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Thursday, 24 July 2014

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Battle over medal for officer killed on Somme

A BIDDING battle led to an extraordinary price for a single medal awarded to a Barrow officer killed on the first day of the Battle of the Somme.

The 1915 bronze star of Second-Lieutenant Charlie Drinnan Roberton would normally be worth around £25 but was pushed to £372.60 due to its association with the British Army’s single worst day for death and injuries.

He was among 19,000 to die that day, with another 40,000 wounded.

The Lancashire Fusilier, aged just 23, was killed leading his men on July 1 in 1916 and is buried close to where he fell at the Euston Road Cemetery at Colincamps.

He was the son of Mrs JR Roberton, of Elgin Terrace, Dowanhill, Glasgow and the late CG Roberton OBE, of Barrow.

In the 1911 census, the officer’s family was living at Cavendish Park, Barrow.

His father was a submarine designer at the shipyard and an inventor with three patents to his name for improvements to internal combustion engines.

The young officer was a former pupil at the Municipal Secondary School for Boys in Barrow and at the Clifton Bank public school in St Andrews.

The Barrow school’s magazine noted: “The Somme Battle had just commenced when we heard that Charlie Roberton had fallen leading his men against the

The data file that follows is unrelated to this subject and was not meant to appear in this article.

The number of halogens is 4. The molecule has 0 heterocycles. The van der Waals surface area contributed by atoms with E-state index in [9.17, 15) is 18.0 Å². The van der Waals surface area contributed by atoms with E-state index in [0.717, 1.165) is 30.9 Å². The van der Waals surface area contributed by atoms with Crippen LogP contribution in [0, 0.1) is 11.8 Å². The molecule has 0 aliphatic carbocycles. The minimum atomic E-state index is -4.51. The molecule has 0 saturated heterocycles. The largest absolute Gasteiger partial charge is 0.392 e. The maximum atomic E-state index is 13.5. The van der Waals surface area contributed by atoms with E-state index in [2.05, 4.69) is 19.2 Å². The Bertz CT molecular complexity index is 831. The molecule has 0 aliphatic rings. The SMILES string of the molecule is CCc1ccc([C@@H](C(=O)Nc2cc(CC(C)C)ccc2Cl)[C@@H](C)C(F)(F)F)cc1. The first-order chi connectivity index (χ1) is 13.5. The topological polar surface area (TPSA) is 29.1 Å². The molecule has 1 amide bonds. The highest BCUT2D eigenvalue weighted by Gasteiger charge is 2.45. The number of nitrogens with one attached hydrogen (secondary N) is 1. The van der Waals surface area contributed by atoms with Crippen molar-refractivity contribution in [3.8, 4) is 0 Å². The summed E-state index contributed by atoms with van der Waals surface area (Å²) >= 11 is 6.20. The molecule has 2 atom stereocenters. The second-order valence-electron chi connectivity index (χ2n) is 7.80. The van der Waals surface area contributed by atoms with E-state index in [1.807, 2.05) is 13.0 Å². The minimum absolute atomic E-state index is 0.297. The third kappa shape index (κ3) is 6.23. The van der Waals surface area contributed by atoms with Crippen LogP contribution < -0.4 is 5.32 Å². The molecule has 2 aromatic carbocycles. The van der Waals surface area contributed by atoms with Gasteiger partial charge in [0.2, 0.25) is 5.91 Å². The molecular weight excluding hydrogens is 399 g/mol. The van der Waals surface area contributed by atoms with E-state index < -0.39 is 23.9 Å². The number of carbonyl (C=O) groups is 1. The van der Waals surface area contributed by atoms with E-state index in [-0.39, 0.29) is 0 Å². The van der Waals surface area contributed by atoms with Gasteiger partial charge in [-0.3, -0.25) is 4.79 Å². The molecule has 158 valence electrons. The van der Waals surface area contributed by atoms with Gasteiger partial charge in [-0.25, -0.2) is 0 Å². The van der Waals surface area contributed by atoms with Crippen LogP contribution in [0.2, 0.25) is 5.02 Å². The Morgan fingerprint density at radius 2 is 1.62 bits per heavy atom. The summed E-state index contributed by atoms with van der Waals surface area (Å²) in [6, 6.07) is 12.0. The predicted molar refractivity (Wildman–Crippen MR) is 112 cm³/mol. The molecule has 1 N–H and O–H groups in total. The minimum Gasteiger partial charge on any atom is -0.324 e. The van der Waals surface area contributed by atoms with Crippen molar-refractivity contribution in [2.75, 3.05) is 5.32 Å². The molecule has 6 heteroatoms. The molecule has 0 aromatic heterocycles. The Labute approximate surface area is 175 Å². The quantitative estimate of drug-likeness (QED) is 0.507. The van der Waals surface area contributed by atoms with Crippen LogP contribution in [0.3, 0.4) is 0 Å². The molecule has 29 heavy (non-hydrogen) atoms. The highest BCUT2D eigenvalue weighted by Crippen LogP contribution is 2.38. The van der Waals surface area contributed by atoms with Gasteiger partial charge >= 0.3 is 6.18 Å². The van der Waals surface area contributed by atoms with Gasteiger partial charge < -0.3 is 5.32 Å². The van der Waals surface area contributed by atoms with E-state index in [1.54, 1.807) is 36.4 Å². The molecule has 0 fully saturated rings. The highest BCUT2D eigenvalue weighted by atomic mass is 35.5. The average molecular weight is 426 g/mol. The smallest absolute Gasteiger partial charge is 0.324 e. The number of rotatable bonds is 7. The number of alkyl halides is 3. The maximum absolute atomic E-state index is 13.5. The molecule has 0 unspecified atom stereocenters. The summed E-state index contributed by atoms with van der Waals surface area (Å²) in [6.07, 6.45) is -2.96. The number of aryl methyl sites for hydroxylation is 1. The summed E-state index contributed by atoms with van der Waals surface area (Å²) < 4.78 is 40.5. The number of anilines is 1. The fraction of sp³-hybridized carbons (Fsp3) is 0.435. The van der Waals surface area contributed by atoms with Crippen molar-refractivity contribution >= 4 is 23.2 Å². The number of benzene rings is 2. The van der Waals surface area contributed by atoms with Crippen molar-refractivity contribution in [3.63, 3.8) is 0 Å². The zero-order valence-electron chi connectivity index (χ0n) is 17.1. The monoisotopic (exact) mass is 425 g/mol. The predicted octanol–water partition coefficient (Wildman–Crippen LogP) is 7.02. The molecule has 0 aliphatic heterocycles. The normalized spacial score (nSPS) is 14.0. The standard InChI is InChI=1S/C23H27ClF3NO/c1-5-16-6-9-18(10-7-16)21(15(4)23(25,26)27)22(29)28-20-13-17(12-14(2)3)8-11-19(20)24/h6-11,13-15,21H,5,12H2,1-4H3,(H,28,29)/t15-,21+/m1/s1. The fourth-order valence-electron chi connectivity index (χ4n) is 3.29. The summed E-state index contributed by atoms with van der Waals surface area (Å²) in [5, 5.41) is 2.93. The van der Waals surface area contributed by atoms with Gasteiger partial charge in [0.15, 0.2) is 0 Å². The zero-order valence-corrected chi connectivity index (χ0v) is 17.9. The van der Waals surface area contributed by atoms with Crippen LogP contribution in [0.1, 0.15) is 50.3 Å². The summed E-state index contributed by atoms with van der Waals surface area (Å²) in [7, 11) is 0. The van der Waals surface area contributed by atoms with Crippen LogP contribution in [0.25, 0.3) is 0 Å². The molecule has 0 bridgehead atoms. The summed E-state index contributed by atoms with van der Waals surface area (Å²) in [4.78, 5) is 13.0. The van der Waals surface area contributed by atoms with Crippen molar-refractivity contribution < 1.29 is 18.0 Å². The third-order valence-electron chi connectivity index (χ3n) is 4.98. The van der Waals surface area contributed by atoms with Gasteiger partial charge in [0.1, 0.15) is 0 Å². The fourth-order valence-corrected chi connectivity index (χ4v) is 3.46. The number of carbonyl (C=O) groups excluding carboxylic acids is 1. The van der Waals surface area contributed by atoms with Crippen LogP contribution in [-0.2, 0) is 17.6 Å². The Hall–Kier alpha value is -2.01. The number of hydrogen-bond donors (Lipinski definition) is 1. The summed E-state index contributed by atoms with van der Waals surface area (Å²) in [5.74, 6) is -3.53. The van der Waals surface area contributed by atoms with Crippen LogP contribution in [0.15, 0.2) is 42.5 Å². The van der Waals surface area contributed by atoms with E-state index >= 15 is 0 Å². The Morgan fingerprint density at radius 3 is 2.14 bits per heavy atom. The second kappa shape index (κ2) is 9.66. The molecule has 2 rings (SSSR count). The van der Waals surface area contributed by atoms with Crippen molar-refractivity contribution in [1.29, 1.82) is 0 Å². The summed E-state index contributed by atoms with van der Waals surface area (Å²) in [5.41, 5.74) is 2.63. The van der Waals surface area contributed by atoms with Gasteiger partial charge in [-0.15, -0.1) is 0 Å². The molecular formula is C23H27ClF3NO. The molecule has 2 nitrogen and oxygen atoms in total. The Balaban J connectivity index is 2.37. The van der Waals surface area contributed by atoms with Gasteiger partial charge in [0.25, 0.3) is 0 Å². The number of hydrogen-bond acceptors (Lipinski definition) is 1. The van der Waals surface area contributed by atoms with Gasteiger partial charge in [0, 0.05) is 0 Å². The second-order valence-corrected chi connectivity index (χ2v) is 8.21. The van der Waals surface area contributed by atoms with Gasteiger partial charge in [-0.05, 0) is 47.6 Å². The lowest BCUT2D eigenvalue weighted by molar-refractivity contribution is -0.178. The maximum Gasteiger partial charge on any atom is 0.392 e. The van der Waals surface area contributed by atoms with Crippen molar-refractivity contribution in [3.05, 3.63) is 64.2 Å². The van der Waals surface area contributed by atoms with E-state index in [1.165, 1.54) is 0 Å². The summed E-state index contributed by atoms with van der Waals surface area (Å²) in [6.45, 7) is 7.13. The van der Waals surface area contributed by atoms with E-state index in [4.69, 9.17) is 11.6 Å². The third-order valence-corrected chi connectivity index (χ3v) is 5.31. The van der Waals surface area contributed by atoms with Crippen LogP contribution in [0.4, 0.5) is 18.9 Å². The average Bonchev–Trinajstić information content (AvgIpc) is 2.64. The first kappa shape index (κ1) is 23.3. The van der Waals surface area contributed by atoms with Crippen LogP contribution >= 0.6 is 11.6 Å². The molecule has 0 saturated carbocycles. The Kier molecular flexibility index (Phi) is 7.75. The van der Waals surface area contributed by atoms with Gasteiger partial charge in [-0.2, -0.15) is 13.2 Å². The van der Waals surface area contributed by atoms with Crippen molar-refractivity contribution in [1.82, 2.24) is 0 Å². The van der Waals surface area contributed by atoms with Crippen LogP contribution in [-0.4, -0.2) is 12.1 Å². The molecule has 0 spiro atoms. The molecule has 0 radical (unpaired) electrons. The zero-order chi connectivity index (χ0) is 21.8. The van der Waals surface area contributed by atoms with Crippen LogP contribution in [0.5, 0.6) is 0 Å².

enemy.”

During sixth form studies at Barrow, he was the Fell Essay Prizeman and was captain of the cricket team.

The Barrovian magazine noted: “High-minded and honourable, he was the type of our English manhood which in these days has so gloriously upheld British traditions.”

The History of the Lancashire Fusiliers 1914-1918 notes: “Between 8 and 8.30am on July 1 the battalion advanced in artillery formation on a frontage of 250 yards with 200 yards between companies.

“On crossing the Mailly-Sucrerie road, it heard from wounded men that the attack of the 11th Infantry Brigade had been completely successful and that the German front line had been occupied.

“But soon afterwards, the sound of German rifle and machine-gun fire began to be heard, and it was evident that no “walk over” was in store.

“The Roman road running north-west from Beaumont Hamel was reached at 9am.

“Up till then no casualties had been incurred.

“But a few minutes later the first serious barrage was met, and thereafter casualties became frequent.”

The advance of the Fusiliers was a success but at a heavy cost as the entire Allied advance turned into a static trench battle lasting for months.

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